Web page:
fluorosis

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fluorosis

 [floo͡″ro´sis]
a condition due to ingestion of excessive amounts of fluorine or its compounds; see fluoride poisoning.
chronic endemic fluorosis that due to unusually high concentrations of fluoride, usually in the natural drinking water supply, typically causing dental fluorosis characterized by a mottled appearance of the teeth. Combined osteosclerosis and osteomalacia can also occur in occupational exposures to vapors and dust.
dental fluorosis hypoplasia of the dental enamel resulting from prolonged ingestion of drinking water containing high levels of fluoride, manifested by the condition called mottled enamel.
skeletal fluorosis skeletal changes due to long term ingestion of excessive fluoride; they may include hyperostosis, osteopetrosis, and osteoporosis.
Miller-Keane Encyclopedia and Dictionary of Medicine, Nursing, and Allied Health, Seventh Edition. © 2003 by Saunders, an imprint of Elsevier, Inc. All rights reserved.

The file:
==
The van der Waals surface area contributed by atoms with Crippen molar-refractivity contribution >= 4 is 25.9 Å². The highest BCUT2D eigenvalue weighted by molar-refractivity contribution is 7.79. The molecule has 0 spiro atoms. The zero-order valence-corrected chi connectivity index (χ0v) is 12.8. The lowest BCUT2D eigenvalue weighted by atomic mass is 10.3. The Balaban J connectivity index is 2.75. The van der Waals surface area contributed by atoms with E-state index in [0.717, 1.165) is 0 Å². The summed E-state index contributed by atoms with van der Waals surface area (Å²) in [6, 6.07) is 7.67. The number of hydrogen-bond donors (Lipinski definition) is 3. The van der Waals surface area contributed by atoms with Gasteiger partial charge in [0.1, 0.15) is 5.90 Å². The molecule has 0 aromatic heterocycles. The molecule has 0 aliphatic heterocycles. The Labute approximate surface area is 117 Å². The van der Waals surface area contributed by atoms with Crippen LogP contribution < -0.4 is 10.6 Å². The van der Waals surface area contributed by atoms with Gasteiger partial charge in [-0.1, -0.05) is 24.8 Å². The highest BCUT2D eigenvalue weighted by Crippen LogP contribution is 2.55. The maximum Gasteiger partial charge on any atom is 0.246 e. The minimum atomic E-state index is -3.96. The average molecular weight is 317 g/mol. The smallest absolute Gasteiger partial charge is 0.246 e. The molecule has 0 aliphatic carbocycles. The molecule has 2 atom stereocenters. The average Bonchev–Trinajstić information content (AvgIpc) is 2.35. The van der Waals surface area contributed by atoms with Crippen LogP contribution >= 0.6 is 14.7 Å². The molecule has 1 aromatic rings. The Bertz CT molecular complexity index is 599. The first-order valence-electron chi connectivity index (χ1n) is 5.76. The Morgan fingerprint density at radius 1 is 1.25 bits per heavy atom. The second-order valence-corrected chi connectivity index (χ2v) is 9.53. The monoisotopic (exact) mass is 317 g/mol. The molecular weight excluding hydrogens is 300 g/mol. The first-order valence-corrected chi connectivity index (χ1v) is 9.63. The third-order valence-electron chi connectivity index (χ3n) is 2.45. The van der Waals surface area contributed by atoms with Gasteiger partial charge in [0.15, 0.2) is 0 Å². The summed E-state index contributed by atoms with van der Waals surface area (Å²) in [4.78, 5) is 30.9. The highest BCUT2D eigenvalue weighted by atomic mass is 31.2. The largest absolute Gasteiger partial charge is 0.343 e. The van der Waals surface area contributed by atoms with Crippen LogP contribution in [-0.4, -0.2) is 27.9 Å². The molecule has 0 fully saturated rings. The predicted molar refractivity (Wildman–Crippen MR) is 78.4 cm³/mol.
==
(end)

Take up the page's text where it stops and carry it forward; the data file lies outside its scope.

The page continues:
fluor·o·sis

(flōr-ō'sis),
1. A condition caused by an excessive intake of fluorides (2 or more ppm in drinking water), characterized mainly by mottling, staining, or hypoplasia of the enamel of the teeth, although the skeletal bones are also affected.
2. Chronic poisoning of livestock with fluorides that blacken and soften developing teeth and reduce bones to a chalky brittleness; most often caused by ingestion of forage contaminants near large aluminum plants.
Farlex Partner Medical Dictionary © Farlex 2012

fluorosis

(flo͝o-rō′sĭs, flô-, flō-)
n.
An abnormal condition caused by excessive intake of fluorine, as from fluoridated drinking water, characterized chiefly by mottling of the teeth.